We all know the famous quote about insanity being the act of doing the same thing and expecting different results.  Sometime we border on the insane as a profession.

We’re full of creative, thoughtful, innovative people. We’re full of people that want to make a difference, that want to help organisations be better, perform better and grow. We’re full of people who care.

So instead of shying away from the dark arts, let’s embrace them. We can reinvent ourselves and our work, but in order to do that we need to think as much about position, delivery and narrative as we do about content, process and structure.

People consume a package, they don’t always want to consume a principle.

We need to talk about failure

There is one thing I excel at, it’s failure. I’ve singularly failed at well over half the things I’ve ever attempted to do. And even those of you that are poor at statistics will be able to work out those aren’t good odds.

Learn to play the guitar? Fail
Learn to speak German? Fail
Learn to code? 404

Significant parts of my working life have also included spectacular fails – its hard sometimes to not bring your whole self to work…..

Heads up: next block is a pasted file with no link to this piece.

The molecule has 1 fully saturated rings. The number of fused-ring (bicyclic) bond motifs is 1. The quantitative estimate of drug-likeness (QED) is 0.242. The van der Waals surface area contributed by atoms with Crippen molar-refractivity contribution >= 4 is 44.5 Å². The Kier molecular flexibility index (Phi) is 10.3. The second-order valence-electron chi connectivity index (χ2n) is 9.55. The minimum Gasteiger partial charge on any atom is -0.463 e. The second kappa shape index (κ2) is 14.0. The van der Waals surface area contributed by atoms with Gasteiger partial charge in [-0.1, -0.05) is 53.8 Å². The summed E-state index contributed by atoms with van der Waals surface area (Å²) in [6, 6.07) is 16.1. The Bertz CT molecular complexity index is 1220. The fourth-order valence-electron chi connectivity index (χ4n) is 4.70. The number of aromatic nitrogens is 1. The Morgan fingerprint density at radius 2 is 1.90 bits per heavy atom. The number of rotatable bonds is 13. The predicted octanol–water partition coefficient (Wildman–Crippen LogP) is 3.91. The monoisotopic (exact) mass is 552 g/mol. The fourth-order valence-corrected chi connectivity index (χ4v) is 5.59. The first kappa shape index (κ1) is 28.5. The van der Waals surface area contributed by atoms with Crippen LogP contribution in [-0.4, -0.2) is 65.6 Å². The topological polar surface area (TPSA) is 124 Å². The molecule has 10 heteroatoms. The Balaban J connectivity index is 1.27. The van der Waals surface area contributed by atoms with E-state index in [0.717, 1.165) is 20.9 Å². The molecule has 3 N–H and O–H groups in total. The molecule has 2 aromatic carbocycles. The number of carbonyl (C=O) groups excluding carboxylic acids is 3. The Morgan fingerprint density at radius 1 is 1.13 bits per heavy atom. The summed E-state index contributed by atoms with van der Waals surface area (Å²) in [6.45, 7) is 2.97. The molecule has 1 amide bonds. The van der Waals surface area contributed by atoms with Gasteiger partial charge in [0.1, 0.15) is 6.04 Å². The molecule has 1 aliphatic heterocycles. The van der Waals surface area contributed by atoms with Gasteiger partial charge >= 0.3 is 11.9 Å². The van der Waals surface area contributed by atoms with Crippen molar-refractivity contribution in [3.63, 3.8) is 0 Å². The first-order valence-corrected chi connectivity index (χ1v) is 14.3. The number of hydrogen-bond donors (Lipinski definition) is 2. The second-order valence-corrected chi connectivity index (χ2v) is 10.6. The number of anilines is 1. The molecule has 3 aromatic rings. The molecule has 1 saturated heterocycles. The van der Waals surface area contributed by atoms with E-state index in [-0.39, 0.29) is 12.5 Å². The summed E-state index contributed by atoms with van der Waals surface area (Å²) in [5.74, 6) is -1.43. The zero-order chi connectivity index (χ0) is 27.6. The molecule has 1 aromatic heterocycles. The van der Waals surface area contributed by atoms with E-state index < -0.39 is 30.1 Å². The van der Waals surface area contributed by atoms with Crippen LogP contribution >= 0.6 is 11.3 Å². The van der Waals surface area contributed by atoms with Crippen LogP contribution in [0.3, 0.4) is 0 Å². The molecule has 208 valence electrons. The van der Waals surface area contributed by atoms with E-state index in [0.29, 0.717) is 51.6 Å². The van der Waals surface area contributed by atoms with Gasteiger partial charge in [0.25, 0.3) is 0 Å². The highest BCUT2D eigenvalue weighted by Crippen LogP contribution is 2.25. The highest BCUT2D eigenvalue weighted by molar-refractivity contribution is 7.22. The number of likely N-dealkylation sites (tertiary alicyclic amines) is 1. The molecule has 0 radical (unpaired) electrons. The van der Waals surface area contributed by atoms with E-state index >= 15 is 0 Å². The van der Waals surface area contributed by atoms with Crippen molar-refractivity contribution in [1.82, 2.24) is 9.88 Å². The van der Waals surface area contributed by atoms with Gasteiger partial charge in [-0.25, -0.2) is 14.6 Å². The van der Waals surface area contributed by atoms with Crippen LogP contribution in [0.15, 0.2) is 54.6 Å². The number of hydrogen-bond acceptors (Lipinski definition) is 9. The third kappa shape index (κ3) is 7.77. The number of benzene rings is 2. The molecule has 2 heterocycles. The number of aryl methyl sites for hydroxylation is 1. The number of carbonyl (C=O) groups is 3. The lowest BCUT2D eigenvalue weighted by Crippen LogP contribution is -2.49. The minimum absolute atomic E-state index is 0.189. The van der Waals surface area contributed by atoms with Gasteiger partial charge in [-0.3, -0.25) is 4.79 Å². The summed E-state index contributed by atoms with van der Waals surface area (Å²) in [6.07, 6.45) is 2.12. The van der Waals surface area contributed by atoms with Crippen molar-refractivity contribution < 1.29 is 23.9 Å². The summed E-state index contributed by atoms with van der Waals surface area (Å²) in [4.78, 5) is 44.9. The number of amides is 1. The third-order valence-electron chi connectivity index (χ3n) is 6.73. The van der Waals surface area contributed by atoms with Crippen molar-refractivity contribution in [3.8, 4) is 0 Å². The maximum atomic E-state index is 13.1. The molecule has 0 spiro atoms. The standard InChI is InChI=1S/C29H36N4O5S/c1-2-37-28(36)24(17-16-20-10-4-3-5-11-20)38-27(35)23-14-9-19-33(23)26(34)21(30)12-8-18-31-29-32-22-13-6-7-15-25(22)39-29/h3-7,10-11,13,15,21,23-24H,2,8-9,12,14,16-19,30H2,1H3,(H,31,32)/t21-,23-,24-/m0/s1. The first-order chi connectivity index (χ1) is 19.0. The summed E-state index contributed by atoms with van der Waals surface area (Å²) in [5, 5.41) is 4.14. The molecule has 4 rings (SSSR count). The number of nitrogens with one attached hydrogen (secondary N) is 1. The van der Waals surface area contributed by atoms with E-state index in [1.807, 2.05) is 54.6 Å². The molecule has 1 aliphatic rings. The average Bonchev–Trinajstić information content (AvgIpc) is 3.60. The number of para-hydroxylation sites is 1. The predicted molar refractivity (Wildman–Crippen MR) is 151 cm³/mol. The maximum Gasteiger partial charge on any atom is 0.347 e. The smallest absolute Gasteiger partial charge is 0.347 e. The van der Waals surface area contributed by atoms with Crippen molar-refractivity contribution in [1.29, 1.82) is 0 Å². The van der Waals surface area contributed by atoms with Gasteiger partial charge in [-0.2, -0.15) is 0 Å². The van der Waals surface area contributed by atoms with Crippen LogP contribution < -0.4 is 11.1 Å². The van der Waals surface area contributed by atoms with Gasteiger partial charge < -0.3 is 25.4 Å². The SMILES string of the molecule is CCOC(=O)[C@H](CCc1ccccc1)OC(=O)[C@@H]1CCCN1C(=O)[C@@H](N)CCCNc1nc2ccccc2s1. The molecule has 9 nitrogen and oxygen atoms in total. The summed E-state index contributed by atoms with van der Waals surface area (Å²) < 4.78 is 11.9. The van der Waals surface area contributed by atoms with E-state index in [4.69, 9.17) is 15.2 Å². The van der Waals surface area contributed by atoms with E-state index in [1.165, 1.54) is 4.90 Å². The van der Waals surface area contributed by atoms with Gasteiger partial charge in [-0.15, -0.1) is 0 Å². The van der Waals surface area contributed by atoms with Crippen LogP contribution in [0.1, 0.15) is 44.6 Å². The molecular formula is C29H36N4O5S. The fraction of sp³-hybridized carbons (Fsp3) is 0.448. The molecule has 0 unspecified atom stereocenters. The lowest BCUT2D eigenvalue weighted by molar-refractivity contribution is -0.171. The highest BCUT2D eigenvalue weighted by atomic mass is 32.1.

Let me tell you about someone else that failed, my friend Steve. Last week he tried to swim across the English Channel to France. Now that’s not easy, in the same week someone tragically lost their life whilst trying to complete the same challenge. Steve stopped seven and a half hours in to his attempt. In a Facebook post he said this,

“Yesterday was not my day. I’m really disappointed, as can be expected. I trained hard for this for 18 months, and thought I had it covered. Battles were lost in the lumpy sea with wind against tide as we progressed into the open water (albeit that my pilot Simon described them as good for the channel), vomiting everything in my stomach and more after 2.5 hours, and struggling to take on more fuel quickly enough, but the war was undoubtedly lost in my mind, and that’s what I’m most disappointed about.”